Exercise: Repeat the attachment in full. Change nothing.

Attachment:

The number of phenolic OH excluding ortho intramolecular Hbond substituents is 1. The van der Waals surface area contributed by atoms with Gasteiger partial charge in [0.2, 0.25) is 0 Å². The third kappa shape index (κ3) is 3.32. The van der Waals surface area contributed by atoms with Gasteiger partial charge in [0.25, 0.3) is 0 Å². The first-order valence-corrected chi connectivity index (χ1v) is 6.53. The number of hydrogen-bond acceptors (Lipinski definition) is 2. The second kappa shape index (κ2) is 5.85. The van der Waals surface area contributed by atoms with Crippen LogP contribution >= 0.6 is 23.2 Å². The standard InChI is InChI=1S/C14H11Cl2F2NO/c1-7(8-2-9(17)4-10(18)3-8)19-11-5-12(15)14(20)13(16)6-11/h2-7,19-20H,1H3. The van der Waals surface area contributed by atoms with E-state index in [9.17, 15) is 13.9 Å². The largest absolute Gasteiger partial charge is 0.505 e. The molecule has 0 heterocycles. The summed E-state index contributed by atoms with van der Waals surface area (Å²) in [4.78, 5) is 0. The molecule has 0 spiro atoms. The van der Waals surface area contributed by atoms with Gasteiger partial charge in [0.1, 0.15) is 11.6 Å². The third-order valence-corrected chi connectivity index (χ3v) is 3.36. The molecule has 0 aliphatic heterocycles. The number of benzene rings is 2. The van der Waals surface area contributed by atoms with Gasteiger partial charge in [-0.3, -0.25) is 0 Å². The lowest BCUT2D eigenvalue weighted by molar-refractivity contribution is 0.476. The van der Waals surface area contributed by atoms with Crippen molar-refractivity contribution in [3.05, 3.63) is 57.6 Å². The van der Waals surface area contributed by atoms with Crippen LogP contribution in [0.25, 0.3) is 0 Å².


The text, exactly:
The number of phenolic OH excluding ortho intramolecular Hbond substituents is 1. The van der Waals surface area contributed by atoms with Gasteiger partial charge in [0.2, 0.25) is 0 Å². The third kappa shape index (κ3) is 3.32. The van der Waals surface area contributed by atoms with Gasteiger partial charge in [0.25, 0.3) is 0 Å². The first-order valence-corrected chi connectivity index (χ1v) is 6.53. The number of hydrogen-bond acceptors (Lipinski definition) is 2. The second kappa shape index (κ2) is 5.85. The van der Waals surface area contributed by atoms with Crippen LogP contribution >= 0.6 is 23.2 Å². The standard InChI is InChI=1S/C14H11Cl2F2NO/c1-7(8-2-9(17)4-10(18)3-8)19-11-5-12(15)14(20)13(16)6-11/h2-7,19-20H,1H3. The van der Waals surface area contributed by atoms with E-state index in [9.17, 15) is 13.9 Å². The largest absolute Gasteiger partial charge is 0.505 e. The molecule has 0 heterocycles. The summed E-state index contributed by atoms with van der Waals surface area (Å²) in [4.78, 5) is 0. The molecule has 0 spiro atoms. The van der Waals surface area contributed by atoms with Gasteiger partial charge in [0.1, 0.15) is 11.6 Å². The third-order valence-corrected chi connectivity index (χ3v) is 3.36. The molecule has 0 aliphatic heterocycles. The number of benzene rings is 2. The van der Waals surface area contributed by atoms with Gasteiger partial charge in [-0.3, -0.25) is 0 Å². The lowest BCUT2D eigenvalue weighted by molar-refractivity contribution is 0.476. The van der Waals surface area contributed by atoms with Crippen molar-refractivity contribution in [3.05, 3.63) is 57.6 Å². The van der Waals surface area contributed by atoms with Crippen LogP contribution in [0.25, 0.3) is 0 Å².